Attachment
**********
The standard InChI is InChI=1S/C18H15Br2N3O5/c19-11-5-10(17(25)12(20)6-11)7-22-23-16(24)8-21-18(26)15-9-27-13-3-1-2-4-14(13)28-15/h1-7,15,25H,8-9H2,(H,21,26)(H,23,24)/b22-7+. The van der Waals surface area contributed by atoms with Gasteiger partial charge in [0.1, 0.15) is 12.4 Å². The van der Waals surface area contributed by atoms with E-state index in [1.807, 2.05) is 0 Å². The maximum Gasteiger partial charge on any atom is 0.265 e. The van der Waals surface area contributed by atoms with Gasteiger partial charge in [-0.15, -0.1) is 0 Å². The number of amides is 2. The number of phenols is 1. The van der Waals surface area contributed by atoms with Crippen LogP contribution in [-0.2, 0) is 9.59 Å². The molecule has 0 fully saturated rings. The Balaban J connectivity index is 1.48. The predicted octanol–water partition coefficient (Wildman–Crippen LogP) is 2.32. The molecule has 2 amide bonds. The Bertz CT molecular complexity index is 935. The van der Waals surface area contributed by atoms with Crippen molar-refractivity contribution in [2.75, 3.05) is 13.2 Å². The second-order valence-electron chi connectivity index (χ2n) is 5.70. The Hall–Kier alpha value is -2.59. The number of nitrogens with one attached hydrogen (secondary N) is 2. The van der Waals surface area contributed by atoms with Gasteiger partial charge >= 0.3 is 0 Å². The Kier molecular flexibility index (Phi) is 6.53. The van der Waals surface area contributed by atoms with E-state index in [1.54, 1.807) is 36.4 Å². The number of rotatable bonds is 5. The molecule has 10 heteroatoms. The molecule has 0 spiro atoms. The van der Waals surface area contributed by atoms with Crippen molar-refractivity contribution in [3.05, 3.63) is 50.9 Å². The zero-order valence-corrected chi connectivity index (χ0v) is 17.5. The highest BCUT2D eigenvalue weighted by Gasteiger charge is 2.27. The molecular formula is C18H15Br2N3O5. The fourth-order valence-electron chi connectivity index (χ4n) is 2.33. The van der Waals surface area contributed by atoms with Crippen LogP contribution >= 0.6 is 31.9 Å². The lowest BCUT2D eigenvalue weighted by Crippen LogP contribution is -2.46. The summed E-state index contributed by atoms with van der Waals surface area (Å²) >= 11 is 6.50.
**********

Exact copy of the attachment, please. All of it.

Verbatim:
The standard InChI is InChI=1S/C18H15Br2N3O5/c19-11-5-10(17(25)12(20)6-11)7-22-23-16(24)8-21-18(26)15-9-27-13-3-1-2-4-14(13)28-15/h1-7,15,25H,8-9H2,(H,21,26)(H,23,24)/b22-7+. The van der Waals surface area contributed by atoms with Gasteiger partial charge in [0.1, 0.15) is 12.4 Å². The van der Waals surface area contributed by atoms with E-state index in [1.807, 2.05) is 0 Å². The maximum Gasteiger partial charge on any atom is 0.265 e. The van der Waals surface area contributed by atoms with Gasteiger partial charge in [-0.15, -0.1) is 0 Å². The number of amides is 2. The number of phenols is 1. The van der Waals surface area contributed by atoms with Crippen LogP contribution in [-0.2, 0) is 9.59 Å². The molecule has 0 fully saturated rings. The Balaban J connectivity index is 1.48. The predicted octanol–water partition coefficient (Wildman–Crippen LogP) is 2.32. The molecule has 2 amide bonds. The Bertz CT molecular complexity index is 935. The van der Waals surface area contributed by atoms with Crippen molar-refractivity contribution in [2.75, 3.05) is 13.2 Å². The second-order valence-electron chi connectivity index (χ2n) is 5.70. The Hall–Kier alpha value is -2.59. The number of nitrogens with one attached hydrogen (secondary N) is 2. The van der Waals surface area contributed by atoms with Gasteiger partial charge >= 0.3 is 0 Å². The Kier molecular flexibility index (Phi) is 6.53. The van der Waals surface area contributed by atoms with E-state index in [1.54, 1.807) is 36.4 Å². The number of rotatable bonds is 5. The molecule has 10 heteroatoms. The molecule has 0 spiro atoms. The van der Waals surface area contributed by atoms with Crippen molar-refractivity contribution in [3.05, 3.63) is 50.9 Å². The zero-order valence-corrected chi connectivity index (χ0v) is 17.5. The highest BCUT2D eigenvalue weighted by Gasteiger charge is 2.27. The molecular formula is C18H15Br2N3O5. The fourth-order valence-electron chi connectivity index (χ4n) is 2.33. The van der Waals surface area contributed by atoms with Crippen LogP contribution >= 0.6 is 31.9 Å². The lowest BCUT2D eigenvalue weighted by Crippen LogP contribution is -2.46. The summed E-state index contributed by atoms with van der Waals surface area (Å²) >= 11 is 6.50.